Film review: ‘TOY STORY 4’ by Nick Gardener from ‘Built For Speed’

The Toy Story movies have been some of the crowning achievements of modern family film-making. All of them have been wonderful animated fantasy adventures that are cleverer, more inventive, funnier and more moving than most Hollywood live action films. It’s one franchise that deserves a multitude of sequels. Toy Story 4 continues the impressive standard of the previous films although with a familiar plot line, it isn’t quite memorable as the superb second and third instalments.

The film retraces cowboy doll Woody’s (Tom Hanks) journey from his home with Andy to new owner Bonnie. No longer Sherriff of the bedroom toy community, Woody is feeling a lack of purpose. He has to fly into action, though, when a new addition to Bonnie’s toy family, kindergarten craft project Forky (Tony Hale) is abducted by a creepy doll, Gabby (Christian Hendricks) and her sinister ventriloquist dummy henchmen. Woody’s quest sees him reacquainted with romantic interest Bo Peep (Annie Potts).

Toy Story 4 does a typically expert job balancing quirky kid and adult-friendly gags with genuinely exciting and kinetic (but not too manic) adventure and touching emotion. All this is delivered with phenomenally vivid and realistic animation that displays an astonishing attention to detail.

As always, the film is brought to life by terrific voice work from an all-star cast who infuse each character with remarkable humanity. Tom Hanks once again brings great warmth and pathos to the anxious cowboy Woody and through him touches on weighty themes such as the need for companionship and the meaning of life no less. Tim Allen is still great fun as that parody of a misguided American heroism, Buzz Lightyear and Annie Potts makes Bo Peep a sassy, no nonsense action woman. There’s also contributions from regulars Joan Cusack, Jeff Garlin and the late Don Rickles and cameo voice work from Carol Burnett, Mel Brooks and the ubiquitous Flea. A lot of the focus, though, is on new characters, particularly Forky and Canadian motorcycle daredevil Duke Caboom (Keanu Reeves). While Forky is a delightfully cute character, Duke Caboom seems to have become lost while trying to find his way to The Lego Movie.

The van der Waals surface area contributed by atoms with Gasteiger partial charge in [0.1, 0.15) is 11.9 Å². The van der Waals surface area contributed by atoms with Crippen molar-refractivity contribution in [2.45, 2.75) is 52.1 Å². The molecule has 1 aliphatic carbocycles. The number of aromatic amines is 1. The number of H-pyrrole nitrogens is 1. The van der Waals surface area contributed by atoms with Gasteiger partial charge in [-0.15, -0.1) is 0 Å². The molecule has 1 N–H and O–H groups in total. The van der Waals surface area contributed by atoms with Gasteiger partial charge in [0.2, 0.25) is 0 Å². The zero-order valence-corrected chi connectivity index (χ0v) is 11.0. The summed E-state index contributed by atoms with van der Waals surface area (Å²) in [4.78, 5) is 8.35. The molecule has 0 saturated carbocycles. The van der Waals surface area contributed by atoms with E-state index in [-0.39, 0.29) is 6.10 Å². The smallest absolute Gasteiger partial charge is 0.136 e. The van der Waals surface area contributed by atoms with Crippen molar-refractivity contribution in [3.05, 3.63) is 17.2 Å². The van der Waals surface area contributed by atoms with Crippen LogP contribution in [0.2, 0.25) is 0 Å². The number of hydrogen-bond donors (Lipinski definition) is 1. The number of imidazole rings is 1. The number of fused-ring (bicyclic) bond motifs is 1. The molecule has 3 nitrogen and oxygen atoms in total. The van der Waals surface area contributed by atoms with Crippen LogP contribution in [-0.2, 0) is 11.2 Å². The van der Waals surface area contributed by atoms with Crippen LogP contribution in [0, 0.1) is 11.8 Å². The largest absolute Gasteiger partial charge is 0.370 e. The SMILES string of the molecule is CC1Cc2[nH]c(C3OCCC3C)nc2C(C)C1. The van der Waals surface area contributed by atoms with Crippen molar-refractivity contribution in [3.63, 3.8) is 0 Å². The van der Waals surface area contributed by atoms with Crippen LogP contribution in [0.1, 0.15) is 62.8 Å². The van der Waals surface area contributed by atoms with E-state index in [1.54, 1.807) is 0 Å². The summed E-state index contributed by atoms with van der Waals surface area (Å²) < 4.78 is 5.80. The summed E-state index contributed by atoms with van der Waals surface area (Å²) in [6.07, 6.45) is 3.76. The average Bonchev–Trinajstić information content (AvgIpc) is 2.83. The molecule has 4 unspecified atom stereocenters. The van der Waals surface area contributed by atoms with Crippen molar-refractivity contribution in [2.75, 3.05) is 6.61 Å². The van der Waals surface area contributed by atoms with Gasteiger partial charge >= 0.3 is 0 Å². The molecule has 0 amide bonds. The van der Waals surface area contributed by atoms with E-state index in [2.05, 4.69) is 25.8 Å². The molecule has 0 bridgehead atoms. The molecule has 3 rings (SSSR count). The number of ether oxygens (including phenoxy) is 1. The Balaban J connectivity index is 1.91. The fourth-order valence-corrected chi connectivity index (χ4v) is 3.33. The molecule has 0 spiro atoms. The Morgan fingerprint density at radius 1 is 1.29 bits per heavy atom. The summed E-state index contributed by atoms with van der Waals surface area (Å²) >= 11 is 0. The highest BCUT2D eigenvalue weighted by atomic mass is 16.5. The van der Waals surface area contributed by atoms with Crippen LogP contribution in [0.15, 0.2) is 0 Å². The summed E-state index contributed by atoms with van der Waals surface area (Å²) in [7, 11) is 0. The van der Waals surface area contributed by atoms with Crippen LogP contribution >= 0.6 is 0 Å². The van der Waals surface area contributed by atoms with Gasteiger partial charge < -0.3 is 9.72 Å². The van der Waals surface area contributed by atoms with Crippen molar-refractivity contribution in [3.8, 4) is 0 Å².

Toy Story 4 ticks nearly all the boxes of the first three films in terms of energy, wit, visual gymnastics and pathos although it doesn’t have quite the same impact. That spark of originality isn’t quite as bright due to the story here being largely a reworking of Toy Story 2’s Woody kidnapping plot. Still, within this familiar framework, director Josh Cooley (in his directorial debut) and the film’s substantial writing team which includes Parks and Recreation’s Rashida Jones create more than enough memorable moments.  Toy Story 4 may not be the best in the series but like its predecessors, it achieves the remarkable feat of being an entrancing experience for the youngest children and all the way up to the grumpiest film critic.

Nick’s rating: ****

Genre: Animated comedy/ action/ adventure.

Classification: G.

Director(s): Josh Cooley.

Release date: 20th June 2019.

Running time: 100 mins.

Reviewer: Nick Gardener can be heard on “Built For Speed” every Friday night from 8-10pm right here on 88.3 Southern FM.  Nick can also be heard on “The Good, The Bad, The Ugly Film Show” podcast.

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